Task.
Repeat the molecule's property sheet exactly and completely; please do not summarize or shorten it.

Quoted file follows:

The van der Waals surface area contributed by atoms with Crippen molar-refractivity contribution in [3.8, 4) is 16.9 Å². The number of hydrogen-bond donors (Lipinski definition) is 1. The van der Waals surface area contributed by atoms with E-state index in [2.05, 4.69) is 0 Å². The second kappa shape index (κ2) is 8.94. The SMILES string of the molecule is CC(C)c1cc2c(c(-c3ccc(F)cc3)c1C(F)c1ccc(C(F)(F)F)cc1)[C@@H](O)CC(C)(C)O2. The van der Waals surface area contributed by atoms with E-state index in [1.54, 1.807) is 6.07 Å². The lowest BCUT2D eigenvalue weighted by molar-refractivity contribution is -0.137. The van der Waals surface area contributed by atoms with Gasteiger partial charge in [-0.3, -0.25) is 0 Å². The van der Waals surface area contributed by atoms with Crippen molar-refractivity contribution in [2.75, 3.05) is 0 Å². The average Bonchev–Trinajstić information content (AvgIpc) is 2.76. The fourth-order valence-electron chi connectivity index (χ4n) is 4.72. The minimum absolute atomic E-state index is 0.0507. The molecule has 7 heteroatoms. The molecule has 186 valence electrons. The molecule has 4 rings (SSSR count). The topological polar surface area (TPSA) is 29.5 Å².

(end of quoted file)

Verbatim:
The van der Waals surface area contributed by atoms with Crippen molar-refractivity contribution in [3.8, 4) is 16.9 Å². The number of hydrogen-bond donors (Lipinski definition) is 1. The van der Waals surface area contributed by atoms with E-state index in [2.05, 4.69) is 0 Å². The second kappa shape index (κ2) is 8.94. The SMILES string of the molecule is CC(C)c1cc2c(c(-c3ccc(F)cc3)c1C(F)c1ccc(C(F)(F)F)cc1)[C@@H](O)CC(C)(C)O2. The van der Waals surface area contributed by atoms with E-state index in [1.54, 1.807) is 6.07 Å². The lowest BCUT2D eigenvalue weighted by molar-refractivity contribution is -0.137. The van der Waals surface area contributed by atoms with Gasteiger partial charge in [-0.3, -0.25) is 0 Å². The van der Waals surface area contributed by atoms with Crippen molar-refractivity contribution in [2.75, 3.05) is 0 Å². The average Bonchev–Trinajstić information content (AvgIpc) is 2.76. The fourth-order valence-electron chi connectivity index (χ4n) is 4.72. The minimum absolute atomic E-state index is 0.0507. The molecule has 7 heteroatoms. The molecule has 186 valence electrons. The molecule has 4 rings (SSSR count). The topological polar surface area (TPSA) is 29.5 Å².